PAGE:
Qasr-e Shirin ruins prospective candidate for UNESCO status

January 11, 2023 - 18:46

TEHRAN–Qasr-e Shirin’s tourism chief believes that the Sassanid ruins of the western Iranian city have high potential to be registered on the UNESCO World Heritage list.

“A Sassanid collection in this city has a very high potential for world (UNESCO) registration, which we are pursuing this important point to introduce these unique works to the whole world,” the tourism chief of the ancient city said on Wednesday.

Within the Sassanid complex of Qasr Shirin, there are four significant traces of the Sassanid period, including Khosrow's mansion, Chahar-Qapi fire temple, Ban fortress, and a water-supply canal, the official explained.

Qasr-e Shirin’s ensemble is a part of a Sassanid axis stretched from Iran’s Kangavar to ancient Ctesiphon, now situated in Modern Iran, the official said.

The two neighboring countries seek to introduce this cultural heritage axis by doing their best to have it registered in the UNESCO list of World Heritage, he added.

Last October, a new round of archaeological excavation was commenced in Qasr-e Shirin city to shed new light on its history.

Inscribed in UNESCO’s Tentative list of Cultural Heritage, the historical ensemble of Qasr-e Shirin comprises architectural and urban remains from the late Sassanian period and the early Islamic periods such as the palace of Khosrau II, the Chahar-Qapi monument, Ban Qal'eh and the remains of a Safavid caravansary.

The name of the city means “The castle of Shirin” who was the wife of Khosrau II, the Sasanian king (r. 590 - 628).

Qasr-e Shirin has always played a pivotal role because of its strategic geographical position and its location on the Silk Road; as a crossroads, it connected ancient Persia’s plateau from East, including Rey, Hamadan, and Kermanshah to Western civilizations such as Chaledea and Babel.

The palace of Khosrau II is a magnificent example of Sasanian architecture. The main part of the building includes a rectangular hall covered with brick arches. Based on historical facts, the palace was built in a vast garden where wild animals lived because khosrau was interested to keep animals.

Chahar-Qapi or Chahar Qapu is exactly a Chahartaq, which literally means “four arches,” that is an architectural structure consisting of four arches or short barrel vaults between four corner piers, with a dome on squinches over the central square; this square, the lateral bays under the arches or barrel vaults together constitute a room of cruciform ground plan.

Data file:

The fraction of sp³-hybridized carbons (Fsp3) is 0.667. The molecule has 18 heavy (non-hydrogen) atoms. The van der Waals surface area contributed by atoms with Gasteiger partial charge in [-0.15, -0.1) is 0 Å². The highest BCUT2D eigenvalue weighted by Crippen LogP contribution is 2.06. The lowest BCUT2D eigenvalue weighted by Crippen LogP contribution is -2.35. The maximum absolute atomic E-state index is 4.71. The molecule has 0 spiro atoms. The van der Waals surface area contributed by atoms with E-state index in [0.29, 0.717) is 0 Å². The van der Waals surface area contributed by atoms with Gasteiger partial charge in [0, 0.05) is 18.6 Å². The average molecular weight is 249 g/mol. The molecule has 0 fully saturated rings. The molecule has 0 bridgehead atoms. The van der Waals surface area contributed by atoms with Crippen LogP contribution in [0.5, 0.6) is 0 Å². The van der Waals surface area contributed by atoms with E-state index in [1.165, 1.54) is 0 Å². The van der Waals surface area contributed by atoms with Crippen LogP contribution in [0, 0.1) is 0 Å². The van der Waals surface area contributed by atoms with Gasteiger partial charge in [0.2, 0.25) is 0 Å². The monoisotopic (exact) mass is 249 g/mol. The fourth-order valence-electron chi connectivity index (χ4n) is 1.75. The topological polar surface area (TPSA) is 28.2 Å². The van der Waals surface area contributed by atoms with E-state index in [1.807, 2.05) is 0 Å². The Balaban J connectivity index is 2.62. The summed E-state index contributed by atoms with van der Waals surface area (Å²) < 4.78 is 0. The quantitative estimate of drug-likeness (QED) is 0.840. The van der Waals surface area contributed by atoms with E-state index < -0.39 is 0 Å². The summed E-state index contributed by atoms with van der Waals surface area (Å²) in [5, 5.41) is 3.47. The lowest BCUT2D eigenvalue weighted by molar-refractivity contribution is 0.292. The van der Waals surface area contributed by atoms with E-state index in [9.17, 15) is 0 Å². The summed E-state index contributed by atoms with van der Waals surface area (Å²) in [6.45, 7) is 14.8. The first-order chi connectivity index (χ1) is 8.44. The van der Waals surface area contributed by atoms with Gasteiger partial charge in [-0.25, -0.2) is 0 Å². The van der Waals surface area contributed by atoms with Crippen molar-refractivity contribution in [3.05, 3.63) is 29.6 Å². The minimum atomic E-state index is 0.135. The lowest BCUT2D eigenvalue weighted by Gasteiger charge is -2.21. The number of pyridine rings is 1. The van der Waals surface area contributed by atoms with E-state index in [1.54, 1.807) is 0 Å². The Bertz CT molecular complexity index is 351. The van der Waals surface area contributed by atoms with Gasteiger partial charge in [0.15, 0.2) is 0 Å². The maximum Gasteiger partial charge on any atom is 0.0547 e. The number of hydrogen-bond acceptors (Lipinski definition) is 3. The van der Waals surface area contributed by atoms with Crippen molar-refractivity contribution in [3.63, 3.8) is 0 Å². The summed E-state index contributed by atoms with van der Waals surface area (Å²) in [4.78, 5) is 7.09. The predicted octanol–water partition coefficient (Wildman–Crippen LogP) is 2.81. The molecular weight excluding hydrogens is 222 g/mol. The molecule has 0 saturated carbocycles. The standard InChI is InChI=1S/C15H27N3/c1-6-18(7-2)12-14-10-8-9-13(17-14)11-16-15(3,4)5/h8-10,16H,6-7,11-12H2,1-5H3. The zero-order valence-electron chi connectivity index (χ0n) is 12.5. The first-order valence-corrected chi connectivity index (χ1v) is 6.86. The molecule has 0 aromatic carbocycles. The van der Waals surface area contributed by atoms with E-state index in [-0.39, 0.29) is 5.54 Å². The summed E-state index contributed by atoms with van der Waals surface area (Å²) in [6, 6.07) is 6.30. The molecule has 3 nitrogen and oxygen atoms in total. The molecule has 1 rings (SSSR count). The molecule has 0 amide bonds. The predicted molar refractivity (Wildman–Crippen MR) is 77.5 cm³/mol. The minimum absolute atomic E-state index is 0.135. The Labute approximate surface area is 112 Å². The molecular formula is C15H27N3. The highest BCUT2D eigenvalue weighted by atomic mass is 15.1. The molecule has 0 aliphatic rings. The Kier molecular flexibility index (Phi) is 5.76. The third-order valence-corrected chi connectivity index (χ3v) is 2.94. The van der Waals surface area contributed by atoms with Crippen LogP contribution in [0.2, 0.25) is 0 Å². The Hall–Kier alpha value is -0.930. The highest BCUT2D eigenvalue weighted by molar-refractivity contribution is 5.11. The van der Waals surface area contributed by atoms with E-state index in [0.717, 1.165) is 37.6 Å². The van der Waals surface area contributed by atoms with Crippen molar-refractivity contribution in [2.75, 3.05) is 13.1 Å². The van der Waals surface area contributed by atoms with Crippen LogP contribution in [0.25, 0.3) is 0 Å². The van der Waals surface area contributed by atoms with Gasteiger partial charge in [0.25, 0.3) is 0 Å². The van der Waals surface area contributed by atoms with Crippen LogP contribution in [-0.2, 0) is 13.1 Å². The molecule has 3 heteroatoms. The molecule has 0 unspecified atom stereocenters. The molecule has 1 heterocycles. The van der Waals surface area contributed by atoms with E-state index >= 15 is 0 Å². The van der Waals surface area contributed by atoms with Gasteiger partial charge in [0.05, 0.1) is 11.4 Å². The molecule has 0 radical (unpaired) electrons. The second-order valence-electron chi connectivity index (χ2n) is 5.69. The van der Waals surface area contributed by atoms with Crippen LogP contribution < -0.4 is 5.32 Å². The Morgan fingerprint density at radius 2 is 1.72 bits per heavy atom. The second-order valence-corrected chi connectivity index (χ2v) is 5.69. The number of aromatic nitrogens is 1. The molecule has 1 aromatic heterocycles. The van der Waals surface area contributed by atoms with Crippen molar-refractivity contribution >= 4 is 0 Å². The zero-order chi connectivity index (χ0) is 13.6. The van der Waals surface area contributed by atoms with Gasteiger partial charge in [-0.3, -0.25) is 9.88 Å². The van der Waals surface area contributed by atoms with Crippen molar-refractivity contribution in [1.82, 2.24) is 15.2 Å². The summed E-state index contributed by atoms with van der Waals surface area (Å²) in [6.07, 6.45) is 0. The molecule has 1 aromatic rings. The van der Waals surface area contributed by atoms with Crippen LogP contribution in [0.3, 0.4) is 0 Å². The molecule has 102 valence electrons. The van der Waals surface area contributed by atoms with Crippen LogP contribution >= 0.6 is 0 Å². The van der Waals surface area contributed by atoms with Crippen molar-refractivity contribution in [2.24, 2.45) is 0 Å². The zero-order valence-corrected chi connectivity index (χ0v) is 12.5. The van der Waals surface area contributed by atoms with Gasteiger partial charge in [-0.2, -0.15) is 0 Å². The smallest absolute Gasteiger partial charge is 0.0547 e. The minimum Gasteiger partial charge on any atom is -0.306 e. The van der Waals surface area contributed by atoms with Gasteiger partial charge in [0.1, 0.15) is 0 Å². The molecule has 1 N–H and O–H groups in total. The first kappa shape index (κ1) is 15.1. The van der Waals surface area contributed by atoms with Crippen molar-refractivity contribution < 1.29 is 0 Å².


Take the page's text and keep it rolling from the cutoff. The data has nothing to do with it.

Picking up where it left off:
Chahartaq and Iwan are the most important architectural units invented and developed by Iranian architects. The main use of this building was a fireplace to keep the holy fire of the Zoroastrian religion.

Safavid Caravansary of Qasr-e Shirin comprises large chambers and yards for the ancient caravans. The other name of this monument is Abbasi, which refers to the collection of ‘Abbasi caravansary’ scattered in most of the Iranian cities.

The Sassanid era is of very high importance in the history of Iran. Under Sassanids, Persian architecture and arts experienced a general renaissance. Architecture often took grandiose proportions, such as palaces at Ctesiphon, Firuzabad, and Sarvestan, which are amongst the highlights of the ensemble.

Generally, a Sassanid archaeological landscape represents a highly efficient system of land use and strategic utilization of natural topography in the creation of the earliest cultural centers of the Sassanid civilization.

In 2018, an ensemble of Sassanian historical cities in southern Iran, titled “Sassanid Archaeological Landscape of Fars Region”, was named a UNESCO site. The ensemble comprises eight archaeological sites situated in three geographical parts of Firuzabad, Bishapur, and Sarvestan.

The World Heritage reflects the optimized utilization of natural topography and bears witness to the influence of Achaemenid and Parthian cultural traditions and of Roman art, which latter had a significant impact on the architecture and artistic styles of the Islamic era.

Apart from architecture, crafts such as metalwork and gem engraving grew highly sophisticated, yet scholarship was encouraged by the state. In those years, works from both the East and West were translated into Pahlavi, the language of the Sassanians.